You, an astrobiologist, fly up from NASA headquarters in Washington, D.C., to visit me, a sophomore in college, at Yale-New Haven Hospital. I’ve just had a new type of chest catheter inserted: a “port-a-cath,” a subcutaneous device to replace my Hickman catheter. It promises a reduced chance of infection. But you didn’t need to come all this way, for such a minor surgery.
As usual, you, “Oh, pshaw” away my self-inflicted guilt trip. “I’m going up to have dinner with Mel’s family tonight,” you say. Mel: another member of your lab back at Ames/Moffett Field in California, your best friend and best man when you married my mother ten years ago, before my leukemia, before my relapse, before my evil eye turned to the quantum entanglement of love, strong and boundless even at a distance.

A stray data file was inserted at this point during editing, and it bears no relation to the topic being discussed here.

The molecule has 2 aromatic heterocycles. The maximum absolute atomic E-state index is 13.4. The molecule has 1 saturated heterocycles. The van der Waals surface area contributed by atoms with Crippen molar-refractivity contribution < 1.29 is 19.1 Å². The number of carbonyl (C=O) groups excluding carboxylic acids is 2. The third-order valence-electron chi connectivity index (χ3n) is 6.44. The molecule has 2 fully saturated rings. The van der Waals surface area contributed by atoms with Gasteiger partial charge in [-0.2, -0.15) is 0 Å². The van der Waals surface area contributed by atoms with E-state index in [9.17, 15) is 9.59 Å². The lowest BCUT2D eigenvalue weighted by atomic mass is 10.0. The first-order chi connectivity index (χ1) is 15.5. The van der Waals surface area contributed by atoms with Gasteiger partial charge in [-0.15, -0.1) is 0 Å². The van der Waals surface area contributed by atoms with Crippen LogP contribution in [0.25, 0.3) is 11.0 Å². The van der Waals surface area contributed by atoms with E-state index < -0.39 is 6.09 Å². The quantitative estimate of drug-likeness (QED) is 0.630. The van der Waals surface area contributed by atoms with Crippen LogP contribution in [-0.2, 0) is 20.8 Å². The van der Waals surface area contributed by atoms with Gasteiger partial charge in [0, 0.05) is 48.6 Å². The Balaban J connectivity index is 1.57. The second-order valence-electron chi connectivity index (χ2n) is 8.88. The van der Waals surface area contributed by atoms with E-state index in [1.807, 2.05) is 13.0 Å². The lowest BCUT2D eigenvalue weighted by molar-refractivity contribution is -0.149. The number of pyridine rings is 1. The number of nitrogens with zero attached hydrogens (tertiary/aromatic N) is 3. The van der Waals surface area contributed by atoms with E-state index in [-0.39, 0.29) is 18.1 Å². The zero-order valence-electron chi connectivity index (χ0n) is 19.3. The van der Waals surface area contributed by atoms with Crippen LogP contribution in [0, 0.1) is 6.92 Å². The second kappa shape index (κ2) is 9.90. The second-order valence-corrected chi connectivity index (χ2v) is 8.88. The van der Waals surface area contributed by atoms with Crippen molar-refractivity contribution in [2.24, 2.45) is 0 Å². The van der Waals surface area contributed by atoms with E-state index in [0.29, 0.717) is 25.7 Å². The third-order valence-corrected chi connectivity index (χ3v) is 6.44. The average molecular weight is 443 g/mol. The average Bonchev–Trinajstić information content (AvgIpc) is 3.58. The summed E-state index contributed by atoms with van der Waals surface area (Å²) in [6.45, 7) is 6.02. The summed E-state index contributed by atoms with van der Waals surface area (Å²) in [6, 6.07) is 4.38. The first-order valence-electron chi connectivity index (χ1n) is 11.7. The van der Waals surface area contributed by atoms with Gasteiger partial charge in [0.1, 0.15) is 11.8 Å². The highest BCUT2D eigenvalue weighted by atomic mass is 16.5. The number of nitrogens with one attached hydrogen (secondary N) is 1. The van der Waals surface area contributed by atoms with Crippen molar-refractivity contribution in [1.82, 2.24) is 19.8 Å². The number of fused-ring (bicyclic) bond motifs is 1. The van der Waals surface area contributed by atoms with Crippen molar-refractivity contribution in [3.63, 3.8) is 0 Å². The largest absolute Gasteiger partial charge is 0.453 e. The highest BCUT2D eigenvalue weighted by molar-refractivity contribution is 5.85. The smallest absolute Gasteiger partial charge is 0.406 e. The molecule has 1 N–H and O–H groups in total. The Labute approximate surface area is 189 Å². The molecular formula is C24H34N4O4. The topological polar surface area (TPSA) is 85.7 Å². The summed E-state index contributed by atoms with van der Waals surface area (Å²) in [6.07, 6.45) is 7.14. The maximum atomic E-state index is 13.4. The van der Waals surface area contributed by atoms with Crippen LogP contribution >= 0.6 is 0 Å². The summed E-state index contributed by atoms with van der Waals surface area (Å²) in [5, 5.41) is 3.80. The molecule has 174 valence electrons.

“Have you eaten breakfast?” you ask.
“I managed to eat some scrambled eggs.”
A few minutes later, nausea strikes. You hold the bowl, as you have so many times before—this time a yolky-yellow emesis basin that looks like an elongated kidney.
You examine its contents. “Indeed,” you say, “you did eat scrambled eggs.”
Best breakfast I’ve ever barfed.